— Scott Russell Sanders,  A Conservationist Manifesto


the beauty
of snow and cold –
the sunlight sparkling the snow,
afternoon’s shadows of barren trees growing long across the white plain,
rabbit, birds, dog tracks dug into the snow in long strands –
there come humans,
guests, to make retreat in the strawbale hermitage,
bearing gift.
The gift? Retreatants’ enthusiasm –
for the thick mud walls of the warm and cozy hermitage,
for the composting toilet (“I’m so glad you have a composting toilet!” she said),
for walking the labyrinth in the snow,
for watching the red-tail hawks soar
and sparrows feast on the seeds they had put out.
It is true, they say, as they sit on the windowseat,
sunshine streaming through:
we do need a place to come aside,
to feast on the beauty of the natural world,
to ground ourselves
in the land, the sky, the fresh air.

And so, I am reminded of these words,
from Scott Russell Sanders,
in the “Simplicity and Sanity” chapter
of his book A Conservationist Manifesto:

The hucksters brag that electronic media have enabled us to create an ‘always on’ society, with stimulation on tap twenty-four hours a day. This is a comical boast, given that we dwell in a universe that has been ‘always on’ for more than thirteen billion years, casting up an unbroken stream of miracles, from quasars to fireflies, which make sitcoms and celebrity profiles and video games seem trifling by comparison. We have traded the nonstop spectacle of nature for a shabby electronic substitute, one that requires from us less effort, less skill, less reflection or responsibility.


Through an aisle of waving woodland sunflowers and purple ironweed, I approach a cedar hut where I plan to sit quietly for a few hours, gathering the scattered pieces of myself. Resting at the foot of a hill between a meadow and a forest, surrounded by a deck and railing, the tiny cabin seems to float on the earth like a gabled houseboat the color of cinnamon. Grasshoppers lurch aside with a clatter as I move along the path, but hummingbirds and butterflies continue blithely feeding on late-summer flowers. On this last Sunday in August, here in southern Indiana the tall grasses have bent down under the weight of their seeds, the maples and sycamores have begun to release a few crisp leaves, and the creeks have sunk into their stony troughs…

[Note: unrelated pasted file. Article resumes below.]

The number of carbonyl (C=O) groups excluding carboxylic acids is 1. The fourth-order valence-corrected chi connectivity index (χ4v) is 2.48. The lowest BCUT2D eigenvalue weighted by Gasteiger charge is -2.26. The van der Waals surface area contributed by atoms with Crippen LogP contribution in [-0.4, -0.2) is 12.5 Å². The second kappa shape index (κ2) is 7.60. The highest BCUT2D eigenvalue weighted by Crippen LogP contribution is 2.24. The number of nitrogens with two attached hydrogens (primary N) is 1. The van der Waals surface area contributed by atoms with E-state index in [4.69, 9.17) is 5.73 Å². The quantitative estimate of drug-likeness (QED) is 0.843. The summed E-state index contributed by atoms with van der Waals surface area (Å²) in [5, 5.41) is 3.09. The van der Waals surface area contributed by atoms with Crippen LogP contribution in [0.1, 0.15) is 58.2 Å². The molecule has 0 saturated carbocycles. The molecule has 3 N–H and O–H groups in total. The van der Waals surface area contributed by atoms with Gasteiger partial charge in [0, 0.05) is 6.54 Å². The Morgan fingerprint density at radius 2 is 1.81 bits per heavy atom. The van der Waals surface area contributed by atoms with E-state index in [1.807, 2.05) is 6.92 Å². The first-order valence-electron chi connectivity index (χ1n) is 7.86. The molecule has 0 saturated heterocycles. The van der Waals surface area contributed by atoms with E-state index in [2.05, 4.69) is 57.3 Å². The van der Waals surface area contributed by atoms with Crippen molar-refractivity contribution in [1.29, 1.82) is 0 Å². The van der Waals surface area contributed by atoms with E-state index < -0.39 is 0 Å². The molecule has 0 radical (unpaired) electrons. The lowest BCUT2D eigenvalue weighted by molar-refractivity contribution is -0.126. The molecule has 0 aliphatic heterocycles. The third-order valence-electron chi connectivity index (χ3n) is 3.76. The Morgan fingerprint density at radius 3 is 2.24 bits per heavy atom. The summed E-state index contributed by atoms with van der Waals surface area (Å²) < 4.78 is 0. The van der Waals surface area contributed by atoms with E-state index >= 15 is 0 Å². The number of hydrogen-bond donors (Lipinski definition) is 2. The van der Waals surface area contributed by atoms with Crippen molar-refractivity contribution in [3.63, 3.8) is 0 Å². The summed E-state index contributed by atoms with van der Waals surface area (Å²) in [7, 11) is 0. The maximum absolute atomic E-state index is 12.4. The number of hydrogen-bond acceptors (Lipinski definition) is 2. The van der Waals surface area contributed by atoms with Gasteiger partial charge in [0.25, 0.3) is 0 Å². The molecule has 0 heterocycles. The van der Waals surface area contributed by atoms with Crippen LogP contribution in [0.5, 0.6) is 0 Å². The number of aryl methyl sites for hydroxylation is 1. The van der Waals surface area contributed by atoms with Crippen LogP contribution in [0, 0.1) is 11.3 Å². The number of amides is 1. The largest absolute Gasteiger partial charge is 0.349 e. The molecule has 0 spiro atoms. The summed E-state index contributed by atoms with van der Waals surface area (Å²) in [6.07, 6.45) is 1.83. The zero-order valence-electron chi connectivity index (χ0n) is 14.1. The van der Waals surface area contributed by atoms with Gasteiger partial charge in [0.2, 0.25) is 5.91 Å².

The Hebrew root of sabbath means to rest. Keeping the Sabbath holy means not only that we should rest from our own labors but also that we should grant rest to all those beings – both human and non-human – whose labor serves us…For six days we make Creation serve our needs but on the seventh day we must leave Creation alone. We may hold title to the land but we may not claim it for our own, as if it were ours to do with as we choose…

…And so, without planning to leave my hermitage, I’m drawn outside by a pair of birds. Standing in the open air, I realize I’m hungry, I’m thirsty and I’m eager for company…I want to carry back into my ordinary days a sense of the stillness that gathers into the shape of a life, scatters into fragments, and then gathers again.

— Scott Russell Sanders, A Conservationist Manifesto




Dewy Spider Web Among the Winesaps

…we must protect the remaining wild lands, especially in our cities, because we desperately need the companionship of other species. We need them for pleausre, for instruction, for inspiration. We need them to recall us from the frenzy of our lives. We need the birds, butterflies, frogs and snakes to help us monitor the health of our home places. We need the trees and other plants to purify our water and air. We need wild lands as reminders of the natural cycles and deep time out of which we have evolved and on which we depend. These untrammeled spaces offer us relief from the hard, temporary, sometimes ugly shapes of human constructions. They serve as reservoirs from which other parts of the city and countryside might be repopulated with wild creatures. They give us a chance to glimpse the shaping intelligence in nature, to sense the ultimate mystery from which all things rise, and to align our lives with that power.

Scott Russell Sanders, A Conservationist Manifesto